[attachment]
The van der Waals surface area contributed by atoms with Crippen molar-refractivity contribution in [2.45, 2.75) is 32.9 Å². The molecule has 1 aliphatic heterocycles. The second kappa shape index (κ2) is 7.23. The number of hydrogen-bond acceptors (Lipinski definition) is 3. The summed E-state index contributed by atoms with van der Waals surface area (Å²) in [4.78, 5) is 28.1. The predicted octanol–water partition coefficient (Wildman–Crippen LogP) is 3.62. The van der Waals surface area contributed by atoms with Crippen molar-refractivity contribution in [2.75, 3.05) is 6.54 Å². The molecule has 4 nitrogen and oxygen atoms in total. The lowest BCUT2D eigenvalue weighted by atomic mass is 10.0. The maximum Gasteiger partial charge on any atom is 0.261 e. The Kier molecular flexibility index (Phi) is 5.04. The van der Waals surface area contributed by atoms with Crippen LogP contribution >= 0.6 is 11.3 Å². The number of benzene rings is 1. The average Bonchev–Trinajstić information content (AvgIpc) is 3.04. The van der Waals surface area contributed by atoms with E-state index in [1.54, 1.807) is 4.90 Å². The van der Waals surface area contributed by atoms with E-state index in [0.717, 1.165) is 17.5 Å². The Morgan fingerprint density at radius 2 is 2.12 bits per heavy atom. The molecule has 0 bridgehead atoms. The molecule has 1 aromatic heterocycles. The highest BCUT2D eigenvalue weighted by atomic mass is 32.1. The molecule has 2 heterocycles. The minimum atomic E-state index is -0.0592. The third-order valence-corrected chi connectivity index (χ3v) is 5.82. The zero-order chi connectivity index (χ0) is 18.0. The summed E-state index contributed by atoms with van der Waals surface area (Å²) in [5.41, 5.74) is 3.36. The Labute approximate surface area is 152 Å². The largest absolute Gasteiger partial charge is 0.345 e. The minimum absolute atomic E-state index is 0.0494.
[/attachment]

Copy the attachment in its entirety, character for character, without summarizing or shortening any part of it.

The van der Waals surface area contributed by atoms with Crippen molar-refractivity contribution in [2.45, 2.75) is 32.9 Å². The molecule has 1 aliphatic heterocycles. The second kappa shape index (κ2) is 7.23. The number of hydrogen-bond acceptors (Lipinski definition) is 3. The summed E-state index contributed by atoms with van der Waals surface area (Å²) in [4.78, 5) is 28.1. The predicted octanol–water partition coefficient (Wildman–Crippen LogP) is 3.62. The van der Waals surface area contributed by atoms with Crippen molar-refractivity contribution in [2.75, 3.05) is 6.54 Å². The molecule has 4 nitrogen and oxygen atoms in total. The lowest BCUT2D eigenvalue weighted by atomic mass is 10.0. The maximum Gasteiger partial charge on any atom is 0.261 e. The Kier molecular flexibility index (Phi) is 5.04. The van der Waals surface area contributed by atoms with Crippen LogP contribution >= 0.6 is 11.3 Å². The number of benzene rings is 1. The average Bonchev–Trinajstić information content (AvgIpc) is 3.04. The van der Waals surface area contributed by atoms with E-state index in [1.54, 1.807) is 4.90 Å². The van der Waals surface area contributed by atoms with E-state index in [0.717, 1.165) is 17.5 Å². The Morgan fingerprint density at radius 2 is 2.12 bits per heavy atom. The molecule has 0 bridgehead atoms. The molecule has 1 aromatic heterocycles. The highest BCUT2D eigenvalue weighted by atomic mass is 32.1. The molecule has 2 heterocycles. The minimum atomic E-state index is -0.0592. The third-order valence-corrected chi connectivity index (χ3v) is 5.82. The zero-order chi connectivity index (χ0) is 18.0. The summed E-state index contributed by atoms with van der Waals surface area (Å²) in [5.41, 5.74) is 3.36. The Labute approximate surface area is 152 Å². The largest absolute Gasteiger partial charge is 0.345 e. The minimum absolute atomic E-state index is 0.0494.